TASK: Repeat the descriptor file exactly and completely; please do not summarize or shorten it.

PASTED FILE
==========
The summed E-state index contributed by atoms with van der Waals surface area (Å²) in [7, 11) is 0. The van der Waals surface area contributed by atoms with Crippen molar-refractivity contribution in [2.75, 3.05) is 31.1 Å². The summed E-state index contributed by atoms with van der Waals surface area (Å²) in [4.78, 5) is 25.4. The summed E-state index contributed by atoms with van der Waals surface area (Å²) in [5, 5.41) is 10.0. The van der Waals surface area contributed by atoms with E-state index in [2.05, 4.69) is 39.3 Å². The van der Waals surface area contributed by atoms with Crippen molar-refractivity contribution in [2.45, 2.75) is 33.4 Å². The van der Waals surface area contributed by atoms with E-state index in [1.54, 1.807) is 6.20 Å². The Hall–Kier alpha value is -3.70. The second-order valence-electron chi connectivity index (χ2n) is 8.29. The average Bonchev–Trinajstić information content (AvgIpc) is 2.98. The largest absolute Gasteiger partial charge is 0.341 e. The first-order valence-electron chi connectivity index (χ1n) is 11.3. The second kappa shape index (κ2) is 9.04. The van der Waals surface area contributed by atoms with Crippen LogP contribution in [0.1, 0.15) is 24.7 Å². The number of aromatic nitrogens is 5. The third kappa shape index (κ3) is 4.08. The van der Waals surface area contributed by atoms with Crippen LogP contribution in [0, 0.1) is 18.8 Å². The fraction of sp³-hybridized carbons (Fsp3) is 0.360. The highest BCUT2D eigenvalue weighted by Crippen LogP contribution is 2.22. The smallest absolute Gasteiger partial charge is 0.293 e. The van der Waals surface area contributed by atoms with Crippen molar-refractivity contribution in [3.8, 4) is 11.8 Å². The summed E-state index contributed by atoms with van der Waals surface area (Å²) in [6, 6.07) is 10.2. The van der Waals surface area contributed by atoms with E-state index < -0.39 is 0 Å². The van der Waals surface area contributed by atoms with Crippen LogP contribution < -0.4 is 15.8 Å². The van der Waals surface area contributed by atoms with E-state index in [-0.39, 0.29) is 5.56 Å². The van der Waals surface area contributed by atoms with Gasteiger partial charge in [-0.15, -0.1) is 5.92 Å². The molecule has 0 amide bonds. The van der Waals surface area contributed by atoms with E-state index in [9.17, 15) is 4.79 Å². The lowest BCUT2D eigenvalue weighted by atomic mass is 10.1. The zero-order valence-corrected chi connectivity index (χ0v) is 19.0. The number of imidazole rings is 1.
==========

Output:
The summed E-state index contributed by atoms with van der Waals surface area (Å²) in [7, 11) is 0. The van der Waals surface area contributed by atoms with Crippen molar-refractivity contribution in [2.75, 3.05) is 31.1 Å². The summed E-state index contributed by atoms with van der Waals surface area (Å²) in [4.78, 5) is 25.4. The summed E-state index contributed by atoms with van der Waals surface area (Å²) in [5, 5.41) is 10.0. The van der Waals surface area contributed by atoms with E-state index in [2.05, 4.69) is 39.3 Å². The van der Waals surface area contributed by atoms with Crippen molar-refractivity contribution in [2.45, 2.75) is 33.4 Å². The van der Waals surface area contributed by atoms with E-state index in [1.54, 1.807) is 6.20 Å². The Hall–Kier alpha value is -3.70. The second-order valence-electron chi connectivity index (χ2n) is 8.29. The average Bonchev–Trinajstić information content (AvgIpc) is 2.98. The largest absolute Gasteiger partial charge is 0.341 e. The first-order valence-electron chi connectivity index (χ1n) is 11.3. The second kappa shape index (κ2) is 9.04. The van der Waals surface area contributed by atoms with Crippen LogP contribution in [0.1, 0.15) is 24.7 Å². The number of aromatic nitrogens is 5. The third kappa shape index (κ3) is 4.08. The van der Waals surface area contributed by atoms with Crippen LogP contribution in [0, 0.1) is 18.8 Å². The fraction of sp³-hybridized carbons (Fsp3) is 0.360. The highest BCUT2D eigenvalue weighted by Crippen LogP contribution is 2.22. The smallest absolute Gasteiger partial charge is 0.293 e. The van der Waals surface area contributed by atoms with Crippen molar-refractivity contribution in [3.8, 4) is 11.8 Å². The summed E-state index contributed by atoms with van der Waals surface area (Å²) in [6, 6.07) is 10.2. The van der Waals surface area contributed by atoms with E-state index < -0.39 is 0 Å². The van der Waals surface area contributed by atoms with Crippen LogP contribution < -0.4 is 15.8 Å². The van der Waals surface area contributed by atoms with E-state index in [-0.39, 0.29) is 5.56 Å². The van der Waals surface area contributed by atoms with Gasteiger partial charge in [-0.15, -0.1) is 5.92 Å². The molecule has 0 amide bonds. The van der Waals surface area contributed by atoms with E-state index in [9.17, 15) is 4.79 Å². The lowest BCUT2D eigenvalue weighted by atomic mass is 10.1. The zero-order valence-corrected chi connectivity index (χ0v) is 19.0. The number of imidazole rings is 1.